Why do I think this decluttering is important, and what does it have to do with learning? Being organized does not come naturally to most of us. Several minutes of many tutoring sessions have been consumed as students search through different notebooks and piles of papers to locate the assignment with which they need help. When I taught history,  on the first day of class, I always gave a list of suggestions for doing well in the course. One suggestion was to be organized. The first step to organization is to eliminate those possessions we no longer use. For me, there is also a release of mental stress every time, I remove clutter from my life. The more relaxed I am, the better I learn. I believe the effect will be similar for you and your child.

Also letting go of physical things allows me to let go of guilt. A perfect example is an electronic keyboard which my mom gave me many Christmases ago. I had taken a few piano lessons and because I was moving from season to season looking for permanent work, the keyboard was a great gift. However, it turns out that I liked the idea of playing more than I actually liked to practice. So even though I would take it out every year or so, it sat in my closet in its original box for more years than I’ll admit here. I actually tried to sell it last year, but there were no takers. A few months ago, I offered it to the music teacher at a local elementary school. She seemed delighted to have it, and it no longer takes up space in my home or in my mind. Plus, I’m happy knowing the keyboard is now being put to good use.

An added benefit to this annual purging is that I’m more aware of what I now allow in my house. I make better purchases knowing which items will make my life better or bring me joy. I find it easier to live by the mantra, bring something in, take something out. When I recently purchased much needed sandals, I stopped at the trash can outside the store, pulled off the old sandals and threw them away, then continued with my errands wearing the new shoes.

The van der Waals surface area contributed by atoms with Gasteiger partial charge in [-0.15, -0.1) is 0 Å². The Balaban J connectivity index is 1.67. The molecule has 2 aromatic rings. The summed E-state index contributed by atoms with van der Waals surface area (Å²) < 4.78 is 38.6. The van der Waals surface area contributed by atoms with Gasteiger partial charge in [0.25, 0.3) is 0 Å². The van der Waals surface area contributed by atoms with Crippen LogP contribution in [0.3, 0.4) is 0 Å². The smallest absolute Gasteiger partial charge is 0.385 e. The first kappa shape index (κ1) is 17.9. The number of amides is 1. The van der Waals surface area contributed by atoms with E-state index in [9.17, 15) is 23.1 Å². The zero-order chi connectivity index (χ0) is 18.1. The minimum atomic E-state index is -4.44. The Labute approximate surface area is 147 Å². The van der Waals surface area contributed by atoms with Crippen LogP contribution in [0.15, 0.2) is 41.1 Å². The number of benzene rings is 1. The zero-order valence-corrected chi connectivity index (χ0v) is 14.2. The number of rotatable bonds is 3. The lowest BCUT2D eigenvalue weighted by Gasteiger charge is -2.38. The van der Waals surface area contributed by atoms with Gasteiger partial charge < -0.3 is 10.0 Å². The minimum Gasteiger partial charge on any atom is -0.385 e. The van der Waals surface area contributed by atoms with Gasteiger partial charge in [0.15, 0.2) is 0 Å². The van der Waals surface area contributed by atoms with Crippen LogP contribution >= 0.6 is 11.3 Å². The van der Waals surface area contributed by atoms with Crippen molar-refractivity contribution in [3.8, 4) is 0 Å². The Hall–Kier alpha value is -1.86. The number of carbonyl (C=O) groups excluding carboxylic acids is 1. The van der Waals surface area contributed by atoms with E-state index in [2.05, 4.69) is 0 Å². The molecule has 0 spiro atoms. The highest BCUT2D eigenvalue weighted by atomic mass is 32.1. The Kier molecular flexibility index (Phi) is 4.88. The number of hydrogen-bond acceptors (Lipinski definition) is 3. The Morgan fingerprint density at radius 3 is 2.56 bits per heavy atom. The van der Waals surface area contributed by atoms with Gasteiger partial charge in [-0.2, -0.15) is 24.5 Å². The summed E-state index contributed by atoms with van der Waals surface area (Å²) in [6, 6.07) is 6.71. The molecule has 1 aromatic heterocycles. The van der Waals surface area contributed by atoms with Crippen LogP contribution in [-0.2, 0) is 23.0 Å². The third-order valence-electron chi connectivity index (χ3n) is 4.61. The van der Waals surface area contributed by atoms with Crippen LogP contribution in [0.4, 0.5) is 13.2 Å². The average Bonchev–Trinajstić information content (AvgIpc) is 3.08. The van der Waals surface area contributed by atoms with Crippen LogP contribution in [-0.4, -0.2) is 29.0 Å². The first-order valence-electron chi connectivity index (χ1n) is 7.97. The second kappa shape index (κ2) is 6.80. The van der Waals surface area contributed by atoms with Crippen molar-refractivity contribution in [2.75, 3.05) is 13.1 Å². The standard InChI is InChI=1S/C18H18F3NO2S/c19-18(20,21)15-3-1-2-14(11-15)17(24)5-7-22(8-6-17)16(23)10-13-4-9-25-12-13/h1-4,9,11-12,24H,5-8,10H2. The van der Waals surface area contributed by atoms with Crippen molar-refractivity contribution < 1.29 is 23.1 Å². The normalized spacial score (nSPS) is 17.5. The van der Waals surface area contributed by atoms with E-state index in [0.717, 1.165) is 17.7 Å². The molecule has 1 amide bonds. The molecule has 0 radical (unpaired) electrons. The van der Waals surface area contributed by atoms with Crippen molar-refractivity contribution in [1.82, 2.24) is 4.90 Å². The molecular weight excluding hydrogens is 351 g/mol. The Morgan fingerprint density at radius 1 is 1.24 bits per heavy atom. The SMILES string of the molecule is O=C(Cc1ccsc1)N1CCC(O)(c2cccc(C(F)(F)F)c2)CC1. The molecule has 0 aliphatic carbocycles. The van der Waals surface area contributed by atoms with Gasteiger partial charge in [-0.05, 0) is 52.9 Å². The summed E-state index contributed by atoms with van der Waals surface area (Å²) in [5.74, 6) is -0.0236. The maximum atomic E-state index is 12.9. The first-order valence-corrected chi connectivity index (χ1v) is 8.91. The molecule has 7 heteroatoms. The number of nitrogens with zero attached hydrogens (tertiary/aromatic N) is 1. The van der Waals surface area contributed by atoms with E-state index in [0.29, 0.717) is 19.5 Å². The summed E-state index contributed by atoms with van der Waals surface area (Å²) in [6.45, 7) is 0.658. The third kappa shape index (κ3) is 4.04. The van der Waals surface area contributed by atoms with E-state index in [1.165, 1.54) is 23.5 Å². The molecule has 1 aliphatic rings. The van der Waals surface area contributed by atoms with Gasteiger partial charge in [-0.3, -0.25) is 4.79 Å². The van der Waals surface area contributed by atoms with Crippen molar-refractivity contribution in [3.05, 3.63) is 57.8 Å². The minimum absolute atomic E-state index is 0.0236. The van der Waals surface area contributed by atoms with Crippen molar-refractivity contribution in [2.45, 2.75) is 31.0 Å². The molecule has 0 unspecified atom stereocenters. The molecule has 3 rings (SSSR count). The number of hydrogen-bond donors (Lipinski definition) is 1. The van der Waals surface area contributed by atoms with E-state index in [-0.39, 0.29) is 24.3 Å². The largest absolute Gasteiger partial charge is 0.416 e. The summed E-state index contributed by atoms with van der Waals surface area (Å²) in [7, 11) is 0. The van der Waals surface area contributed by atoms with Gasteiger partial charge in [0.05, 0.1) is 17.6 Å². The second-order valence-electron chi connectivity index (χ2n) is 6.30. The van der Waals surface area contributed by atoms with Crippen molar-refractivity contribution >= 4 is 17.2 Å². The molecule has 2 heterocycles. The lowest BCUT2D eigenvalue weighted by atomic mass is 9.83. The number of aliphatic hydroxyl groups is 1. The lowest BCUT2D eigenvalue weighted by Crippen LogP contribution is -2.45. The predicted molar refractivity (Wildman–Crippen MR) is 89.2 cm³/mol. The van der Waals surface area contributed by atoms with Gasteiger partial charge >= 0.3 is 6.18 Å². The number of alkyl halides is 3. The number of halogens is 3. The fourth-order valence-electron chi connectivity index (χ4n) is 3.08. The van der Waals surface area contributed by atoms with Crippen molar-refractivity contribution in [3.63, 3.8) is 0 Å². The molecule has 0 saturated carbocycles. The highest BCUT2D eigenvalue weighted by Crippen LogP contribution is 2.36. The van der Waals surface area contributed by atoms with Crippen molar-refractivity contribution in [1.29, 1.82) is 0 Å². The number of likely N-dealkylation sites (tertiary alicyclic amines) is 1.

So use this as an opportunity to clean out your home as well as bookbags and notebooks. Donate or recycle as much as possible. Here a partial list of stuff I’ve collected for 2019:

  • 38 books (I have already donated 19 to local friends of the library, the remainder are children’s books I’ll offer to a teacher, as well as other miscellaneous teaching supplies)
  • 1 unopened bottle of cough syrup (throw away, it expired three years ago)
  • 1 sewing machine (my niece wants this)
  • 1 mini food chopper, 1 Tupperware container, 1 VCR, 1 video cassette rewinder,1 DVD (to be donated to a charity thrift store)
  • 44 clothing items and counting (some are in bad condition, but the local Salvation Army collects used clothing for recycling)
What will be on your list?

Are You a Reader?

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I recently read Breaking Night by Liz Murray, and her story compelled me to write this post. If anyone should have become a high school drop out statistic, it is she. Murray’s family lived in New York City in the 1980’s. Her parents became cocaine addicts while she was still a preschooler; their addiction caused them to neglect her and her sister by spending their income on drugs instead of food. They did not bathe the girls, nor did they get them ready for school in the mornings. After a night of shooting up, they could not even wake themselves. As a result, Murray skipped school more often than she went, and by using her wits, she successfully evaded truant officers. Despite the excessive absences, she managed to pass her year end exams and proceed to the next grade level until she went to high school. At that point, she quit and became homeless to avoid social service workers who would send her to a group home.